I once spoke with a dear friend, a Quaker, who was a strong pacifist… Until he got married. His wife once asked him, “If an intruder broke into our house and attacked me, are you saying you wouldn’t fight him off?” My friend said, “No, I am a pacifist.” He told me the look in his new bride’s eyes will haunt him till the day he dies. She was horrified that her husband wouldn’t love her enough to protect her from evil. He made a decision that day to take evil more seriously and relook at his position on “just” violence vs “unjust” violence. He changed his position and provided his wife with the security she needed and hoped for.

War is terrible. My father in law still aches from the things he saw in Vietnam. My grandpa fought in WWII as a marine; my other grandfather was in the army. They fought the forces of evil and did “the loving thing” by serving in the military and fighting off Hitler. I know first hand the challenges to mothers and grandmothers who see the complications of war on their sons and daughters and long to hold them tightly. Jesus knew this feeling well when he referenced feeling like a mother and grieving like a mother hen seeing the coming war and destruction of his people in Jerusalem.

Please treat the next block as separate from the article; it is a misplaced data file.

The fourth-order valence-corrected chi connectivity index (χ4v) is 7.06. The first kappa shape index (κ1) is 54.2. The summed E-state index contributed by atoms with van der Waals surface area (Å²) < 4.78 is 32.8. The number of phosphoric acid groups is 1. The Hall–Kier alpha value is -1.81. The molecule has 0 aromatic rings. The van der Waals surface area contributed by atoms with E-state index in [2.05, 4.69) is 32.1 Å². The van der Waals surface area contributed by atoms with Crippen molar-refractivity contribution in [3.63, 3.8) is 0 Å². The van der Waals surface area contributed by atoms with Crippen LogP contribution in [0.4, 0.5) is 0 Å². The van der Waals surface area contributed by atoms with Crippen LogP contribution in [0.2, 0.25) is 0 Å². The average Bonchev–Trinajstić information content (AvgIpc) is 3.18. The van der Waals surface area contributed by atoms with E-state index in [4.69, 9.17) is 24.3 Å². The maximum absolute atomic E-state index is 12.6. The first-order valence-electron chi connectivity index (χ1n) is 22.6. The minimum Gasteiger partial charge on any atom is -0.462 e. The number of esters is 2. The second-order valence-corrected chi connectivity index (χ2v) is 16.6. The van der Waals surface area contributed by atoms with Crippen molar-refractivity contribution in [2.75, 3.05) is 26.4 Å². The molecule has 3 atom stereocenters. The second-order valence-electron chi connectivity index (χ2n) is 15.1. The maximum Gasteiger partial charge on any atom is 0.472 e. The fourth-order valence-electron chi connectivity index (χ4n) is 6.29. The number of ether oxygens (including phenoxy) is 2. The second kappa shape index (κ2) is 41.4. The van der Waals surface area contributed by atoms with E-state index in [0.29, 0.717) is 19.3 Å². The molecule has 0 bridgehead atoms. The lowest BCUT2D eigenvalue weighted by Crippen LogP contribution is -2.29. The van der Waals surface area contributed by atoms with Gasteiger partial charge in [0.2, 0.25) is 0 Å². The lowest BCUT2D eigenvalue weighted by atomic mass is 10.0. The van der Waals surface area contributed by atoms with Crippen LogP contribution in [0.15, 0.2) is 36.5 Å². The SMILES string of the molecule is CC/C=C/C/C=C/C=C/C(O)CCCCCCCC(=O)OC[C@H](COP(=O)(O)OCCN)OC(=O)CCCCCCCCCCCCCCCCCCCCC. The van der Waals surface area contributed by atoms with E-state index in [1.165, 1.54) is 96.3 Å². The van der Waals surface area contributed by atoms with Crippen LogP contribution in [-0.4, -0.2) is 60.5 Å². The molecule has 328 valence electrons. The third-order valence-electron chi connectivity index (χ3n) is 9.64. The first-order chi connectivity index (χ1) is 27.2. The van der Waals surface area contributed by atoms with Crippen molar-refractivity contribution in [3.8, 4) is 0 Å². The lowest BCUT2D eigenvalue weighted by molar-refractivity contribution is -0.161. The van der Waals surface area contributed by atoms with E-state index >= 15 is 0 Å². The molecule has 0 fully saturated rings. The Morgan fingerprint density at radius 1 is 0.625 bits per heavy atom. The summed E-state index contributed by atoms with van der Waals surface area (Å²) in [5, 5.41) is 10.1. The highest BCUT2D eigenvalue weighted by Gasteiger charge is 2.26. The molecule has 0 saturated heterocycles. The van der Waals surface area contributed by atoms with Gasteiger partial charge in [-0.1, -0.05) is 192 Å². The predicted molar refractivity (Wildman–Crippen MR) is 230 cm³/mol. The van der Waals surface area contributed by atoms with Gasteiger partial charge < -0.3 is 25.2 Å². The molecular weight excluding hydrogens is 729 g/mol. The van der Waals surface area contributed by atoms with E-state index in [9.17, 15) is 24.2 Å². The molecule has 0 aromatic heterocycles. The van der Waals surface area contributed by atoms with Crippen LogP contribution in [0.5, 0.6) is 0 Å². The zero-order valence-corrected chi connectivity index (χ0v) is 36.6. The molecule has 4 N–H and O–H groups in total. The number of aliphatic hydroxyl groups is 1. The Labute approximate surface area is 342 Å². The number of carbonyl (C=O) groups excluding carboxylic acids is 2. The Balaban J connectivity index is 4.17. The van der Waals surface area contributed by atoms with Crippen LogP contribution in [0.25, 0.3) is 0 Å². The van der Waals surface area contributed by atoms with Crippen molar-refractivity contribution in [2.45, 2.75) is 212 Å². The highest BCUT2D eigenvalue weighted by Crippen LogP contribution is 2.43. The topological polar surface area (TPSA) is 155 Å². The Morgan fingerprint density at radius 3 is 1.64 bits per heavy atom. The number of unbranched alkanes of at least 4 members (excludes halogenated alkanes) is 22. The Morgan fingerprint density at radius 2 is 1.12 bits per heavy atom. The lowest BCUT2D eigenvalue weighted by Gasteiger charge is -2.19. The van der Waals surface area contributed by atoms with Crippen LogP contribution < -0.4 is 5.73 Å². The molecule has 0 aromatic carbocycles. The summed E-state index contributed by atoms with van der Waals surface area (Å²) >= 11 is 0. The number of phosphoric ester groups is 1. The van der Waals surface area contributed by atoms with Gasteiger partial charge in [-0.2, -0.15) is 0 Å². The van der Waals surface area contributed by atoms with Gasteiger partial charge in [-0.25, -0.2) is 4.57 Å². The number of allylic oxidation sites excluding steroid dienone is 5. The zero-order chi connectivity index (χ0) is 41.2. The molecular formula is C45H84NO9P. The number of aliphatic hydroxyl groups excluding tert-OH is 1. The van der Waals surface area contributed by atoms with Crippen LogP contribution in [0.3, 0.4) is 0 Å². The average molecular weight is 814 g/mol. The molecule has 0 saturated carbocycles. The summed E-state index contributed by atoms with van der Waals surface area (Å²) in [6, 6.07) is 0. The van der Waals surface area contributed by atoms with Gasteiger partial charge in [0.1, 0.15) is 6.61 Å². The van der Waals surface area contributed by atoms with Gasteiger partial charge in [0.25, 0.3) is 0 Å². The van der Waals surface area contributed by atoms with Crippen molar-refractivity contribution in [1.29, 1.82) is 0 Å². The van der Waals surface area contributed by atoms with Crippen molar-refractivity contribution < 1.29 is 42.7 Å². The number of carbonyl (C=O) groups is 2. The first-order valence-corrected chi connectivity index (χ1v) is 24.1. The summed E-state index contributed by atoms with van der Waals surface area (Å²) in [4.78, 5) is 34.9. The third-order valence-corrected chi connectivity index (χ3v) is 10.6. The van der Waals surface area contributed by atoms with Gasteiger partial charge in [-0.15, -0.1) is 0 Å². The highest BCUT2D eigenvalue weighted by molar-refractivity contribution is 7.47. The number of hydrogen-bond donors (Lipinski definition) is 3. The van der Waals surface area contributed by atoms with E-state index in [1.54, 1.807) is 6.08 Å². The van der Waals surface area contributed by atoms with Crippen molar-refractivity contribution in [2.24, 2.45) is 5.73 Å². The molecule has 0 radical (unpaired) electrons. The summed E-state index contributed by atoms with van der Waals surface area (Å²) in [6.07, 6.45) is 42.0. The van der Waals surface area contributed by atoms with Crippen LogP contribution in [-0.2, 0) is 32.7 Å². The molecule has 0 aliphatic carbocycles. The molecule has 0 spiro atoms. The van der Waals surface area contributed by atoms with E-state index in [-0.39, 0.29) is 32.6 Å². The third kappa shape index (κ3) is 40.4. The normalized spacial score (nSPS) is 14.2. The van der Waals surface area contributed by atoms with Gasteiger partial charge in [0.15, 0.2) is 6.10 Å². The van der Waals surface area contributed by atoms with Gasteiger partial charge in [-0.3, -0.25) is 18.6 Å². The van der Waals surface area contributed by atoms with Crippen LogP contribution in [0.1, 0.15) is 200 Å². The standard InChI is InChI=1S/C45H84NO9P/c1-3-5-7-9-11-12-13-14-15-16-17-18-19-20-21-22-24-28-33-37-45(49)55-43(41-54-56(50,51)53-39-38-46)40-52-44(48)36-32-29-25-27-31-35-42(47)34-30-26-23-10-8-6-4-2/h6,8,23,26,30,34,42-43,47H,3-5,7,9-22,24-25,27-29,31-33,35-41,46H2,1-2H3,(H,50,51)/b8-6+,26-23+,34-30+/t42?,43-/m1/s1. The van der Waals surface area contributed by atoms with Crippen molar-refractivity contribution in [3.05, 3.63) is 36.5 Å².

Matthew 23:37-39
37 “O Jerusalem, Jerusalem, the one who kills the prophets and stones those who are sent to her! How often I wanted to gather your children together, as a hen gathers her chicks under her wings, but you were not willing! 38 See! Your house is left to you desolate; 39 for I say to you, you shall see Me no more till you say, “Blessed is He who comes in the name of the Lord! ’”